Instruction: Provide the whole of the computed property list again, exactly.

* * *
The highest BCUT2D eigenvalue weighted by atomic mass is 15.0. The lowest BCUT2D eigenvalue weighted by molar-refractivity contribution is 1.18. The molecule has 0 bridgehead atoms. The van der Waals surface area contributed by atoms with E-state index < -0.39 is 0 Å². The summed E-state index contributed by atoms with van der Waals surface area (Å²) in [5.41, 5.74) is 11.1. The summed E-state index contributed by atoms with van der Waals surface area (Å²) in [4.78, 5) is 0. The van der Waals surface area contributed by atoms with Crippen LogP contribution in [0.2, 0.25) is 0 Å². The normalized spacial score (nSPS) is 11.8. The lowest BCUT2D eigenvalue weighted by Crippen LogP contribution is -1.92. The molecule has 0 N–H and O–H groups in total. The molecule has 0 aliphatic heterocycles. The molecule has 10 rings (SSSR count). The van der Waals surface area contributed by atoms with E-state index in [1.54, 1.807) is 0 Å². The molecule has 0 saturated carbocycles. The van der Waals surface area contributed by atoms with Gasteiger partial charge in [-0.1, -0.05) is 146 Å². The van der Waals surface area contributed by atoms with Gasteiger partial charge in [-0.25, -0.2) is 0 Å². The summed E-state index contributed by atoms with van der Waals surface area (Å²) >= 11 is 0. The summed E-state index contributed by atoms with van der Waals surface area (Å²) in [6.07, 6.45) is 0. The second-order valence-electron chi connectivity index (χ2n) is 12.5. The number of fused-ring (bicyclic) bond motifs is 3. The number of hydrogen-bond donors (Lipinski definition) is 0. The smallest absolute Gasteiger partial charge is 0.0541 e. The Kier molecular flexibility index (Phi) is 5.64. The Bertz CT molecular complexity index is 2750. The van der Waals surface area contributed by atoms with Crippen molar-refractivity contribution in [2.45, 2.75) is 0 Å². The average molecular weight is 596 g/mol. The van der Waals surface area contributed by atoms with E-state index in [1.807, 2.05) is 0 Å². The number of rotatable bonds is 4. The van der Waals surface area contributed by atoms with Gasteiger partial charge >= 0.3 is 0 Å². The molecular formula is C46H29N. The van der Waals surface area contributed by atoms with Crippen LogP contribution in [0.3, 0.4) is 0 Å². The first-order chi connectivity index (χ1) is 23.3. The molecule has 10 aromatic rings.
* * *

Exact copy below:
The highest BCUT2D eigenvalue weighted by atomic mass is 15.0. The lowest BCUT2D eigenvalue weighted by molar-refractivity contribution is 1.18. The molecule has 0 bridgehead atoms. The van der Waals surface area contributed by atoms with E-state index < -0.39 is 0 Å². The summed E-state index contributed by atoms with van der Waals surface area (Å²) in [5.41, 5.74) is 11.1. The summed E-state index contributed by atoms with van der Waals surface area (Å²) in [4.78, 5) is 0. The van der Waals surface area contributed by atoms with Crippen LogP contribution in [0.2, 0.25) is 0 Å². The normalized spacial score (nSPS) is 11.8. The lowest BCUT2D eigenvalue weighted by Crippen LogP contribution is -1.92. The molecule has 0 N–H and O–H groups in total. The molecule has 0 aliphatic heterocycles. The molecule has 10 rings (SSSR count). The van der Waals surface area contributed by atoms with E-state index in [1.54, 1.807) is 0 Å². The molecule has 0 saturated carbocycles. The van der Waals surface area contributed by atoms with Gasteiger partial charge in [-0.1, -0.05) is 146 Å². The van der Waals surface area contributed by atoms with Gasteiger partial charge in [-0.25, -0.2) is 0 Å². The summed E-state index contributed by atoms with van der Waals surface area (Å²) >= 11 is 0. The summed E-state index contributed by atoms with van der Waals surface area (Å²) in [6.07, 6.45) is 0. The second-order valence-electron chi connectivity index (χ2n) is 12.5. The number of fused-ring (bicyclic) bond motifs is 3. The number of hydrogen-bond donors (Lipinski definition) is 0. The smallest absolute Gasteiger partial charge is 0.0541 e. The Kier molecular flexibility index (Phi) is 5.64. The Bertz CT molecular complexity index is 2750. The van der Waals surface area contributed by atoms with Crippen molar-refractivity contribution in [2.45, 2.75) is 0 Å². The average molecular weight is 596 g/mol. The van der Waals surface area contributed by atoms with E-state index in [1.807, 2.05) is 0 Å². The number of rotatable bonds is 4. The van der Waals surface area contributed by atoms with Gasteiger partial charge >= 0.3 is 0 Å². The molecular formula is C46H29N. The van der Waals surface area contributed by atoms with Crippen LogP contribution in [0.3, 0.4) is 0 Å². The first-order chi connectivity index (χ1) is 23.3. The molecule has 10 aromatic rings.